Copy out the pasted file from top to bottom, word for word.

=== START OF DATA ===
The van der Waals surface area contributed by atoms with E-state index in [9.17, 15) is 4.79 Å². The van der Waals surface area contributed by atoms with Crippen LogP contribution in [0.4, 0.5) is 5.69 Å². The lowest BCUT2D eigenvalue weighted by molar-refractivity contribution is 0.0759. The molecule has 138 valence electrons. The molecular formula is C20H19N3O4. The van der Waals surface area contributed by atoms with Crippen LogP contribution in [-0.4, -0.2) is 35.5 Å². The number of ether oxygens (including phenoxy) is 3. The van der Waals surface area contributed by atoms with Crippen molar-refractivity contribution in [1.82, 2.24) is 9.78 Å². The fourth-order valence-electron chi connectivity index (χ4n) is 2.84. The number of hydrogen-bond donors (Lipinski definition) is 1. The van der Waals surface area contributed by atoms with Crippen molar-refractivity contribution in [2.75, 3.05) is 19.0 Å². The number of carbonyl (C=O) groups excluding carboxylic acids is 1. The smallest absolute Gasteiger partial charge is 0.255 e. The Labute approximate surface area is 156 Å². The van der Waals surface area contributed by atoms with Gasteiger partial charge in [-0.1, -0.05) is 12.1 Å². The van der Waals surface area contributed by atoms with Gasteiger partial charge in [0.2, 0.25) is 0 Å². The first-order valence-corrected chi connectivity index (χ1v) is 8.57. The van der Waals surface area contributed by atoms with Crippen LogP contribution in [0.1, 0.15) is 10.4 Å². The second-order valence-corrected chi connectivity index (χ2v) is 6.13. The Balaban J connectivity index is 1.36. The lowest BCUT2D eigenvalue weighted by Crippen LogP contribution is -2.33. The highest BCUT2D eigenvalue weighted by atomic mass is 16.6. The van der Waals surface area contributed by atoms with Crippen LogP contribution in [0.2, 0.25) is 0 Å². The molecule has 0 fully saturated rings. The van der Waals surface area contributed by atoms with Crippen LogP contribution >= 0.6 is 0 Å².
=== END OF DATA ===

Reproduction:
The van der Waals surface area contributed by atoms with E-state index in [9.17, 15) is 4.79 Å². The van der Waals surface area contributed by atoms with Crippen LogP contribution in [0.4, 0.5) is 5.69 Å². The lowest BCUT2D eigenvalue weighted by molar-refractivity contribution is 0.0759. The molecule has 138 valence electrons. The molecular formula is C20H19N3O4. The van der Waals surface area contributed by atoms with Crippen LogP contribution in [-0.4, -0.2) is 35.5 Å². The number of ether oxygens (including phenoxy) is 3. The van der Waals surface area contributed by atoms with Crippen molar-refractivity contribution in [1.82, 2.24) is 9.78 Å². The fourth-order valence-electron chi connectivity index (χ4n) is 2.84. The number of hydrogen-bond donors (Lipinski definition) is 1. The van der Waals surface area contributed by atoms with Crippen molar-refractivity contribution in [2.75, 3.05) is 19.0 Å². The number of carbonyl (C=O) groups excluding carboxylic acids is 1. The smallest absolute Gasteiger partial charge is 0.255 e. The Labute approximate surface area is 156 Å². The van der Waals surface area contributed by atoms with Gasteiger partial charge in [-0.1, -0.05) is 12.1 Å². The van der Waals surface area contributed by atoms with Gasteiger partial charge in [0.2, 0.25) is 0 Å². The first-order valence-corrected chi connectivity index (χ1v) is 8.57. The van der Waals surface area contributed by atoms with Crippen LogP contribution in [0.1, 0.15) is 10.4 Å². The second-order valence-corrected chi connectivity index (χ2v) is 6.13. The Balaban J connectivity index is 1.36. The lowest BCUT2D eigenvalue weighted by Crippen LogP contribution is -2.33. The highest BCUT2D eigenvalue weighted by atomic mass is 16.6. The van der Waals surface area contributed by atoms with Crippen LogP contribution in [0.2, 0.25) is 0 Å². The molecule has 0 fully saturated rings. The van der Waals surface area contributed by atoms with Crippen LogP contribution >= 0.6 is 0 Å².